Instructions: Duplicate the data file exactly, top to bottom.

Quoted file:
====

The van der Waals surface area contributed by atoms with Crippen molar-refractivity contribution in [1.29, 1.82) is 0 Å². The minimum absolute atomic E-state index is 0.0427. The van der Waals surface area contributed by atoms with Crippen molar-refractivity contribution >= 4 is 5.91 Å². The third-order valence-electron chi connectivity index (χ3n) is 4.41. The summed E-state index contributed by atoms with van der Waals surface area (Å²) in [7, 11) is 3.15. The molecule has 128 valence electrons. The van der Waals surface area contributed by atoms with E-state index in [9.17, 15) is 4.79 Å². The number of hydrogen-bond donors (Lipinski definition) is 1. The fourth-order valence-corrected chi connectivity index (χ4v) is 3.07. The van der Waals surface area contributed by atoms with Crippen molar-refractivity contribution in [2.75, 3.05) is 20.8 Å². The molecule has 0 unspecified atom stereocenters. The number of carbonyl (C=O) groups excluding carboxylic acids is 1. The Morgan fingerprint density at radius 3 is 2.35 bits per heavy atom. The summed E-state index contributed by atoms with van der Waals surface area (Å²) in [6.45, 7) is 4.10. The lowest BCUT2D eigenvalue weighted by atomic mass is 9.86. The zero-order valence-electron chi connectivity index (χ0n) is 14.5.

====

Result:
The van der Waals surface area contributed by atoms with Crippen molar-refractivity contribution in [1.29, 1.82) is 0 Å². The minimum absolute atomic E-state index is 0.0427. The van der Waals surface area contributed by atoms with Crippen molar-refractivity contribution >= 4 is 5.91 Å². The third-order valence-electron chi connectivity index (χ3n) is 4.41. The summed E-state index contributed by atoms with van der Waals surface area (Å²) in [7, 11) is 3.15. The molecule has 128 valence electrons. The van der Waals surface area contributed by atoms with E-state index in [9.17, 15) is 4.79 Å². The number of hydrogen-bond donors (Lipinski definition) is 1. The fourth-order valence-corrected chi connectivity index (χ4v) is 3.07. The van der Waals surface area contributed by atoms with Crippen molar-refractivity contribution in [2.75, 3.05) is 20.8 Å². The molecule has 0 unspecified atom stereocenters. The number of carbonyl (C=O) groups excluding carboxylic acids is 1. The Morgan fingerprint density at radius 3 is 2.35 bits per heavy atom. The summed E-state index contributed by atoms with van der Waals surface area (Å²) in [6.45, 7) is 4.10. The lowest BCUT2D eigenvalue weighted by atomic mass is 9.86. The zero-order valence-electron chi connectivity index (χ0n) is 14.5.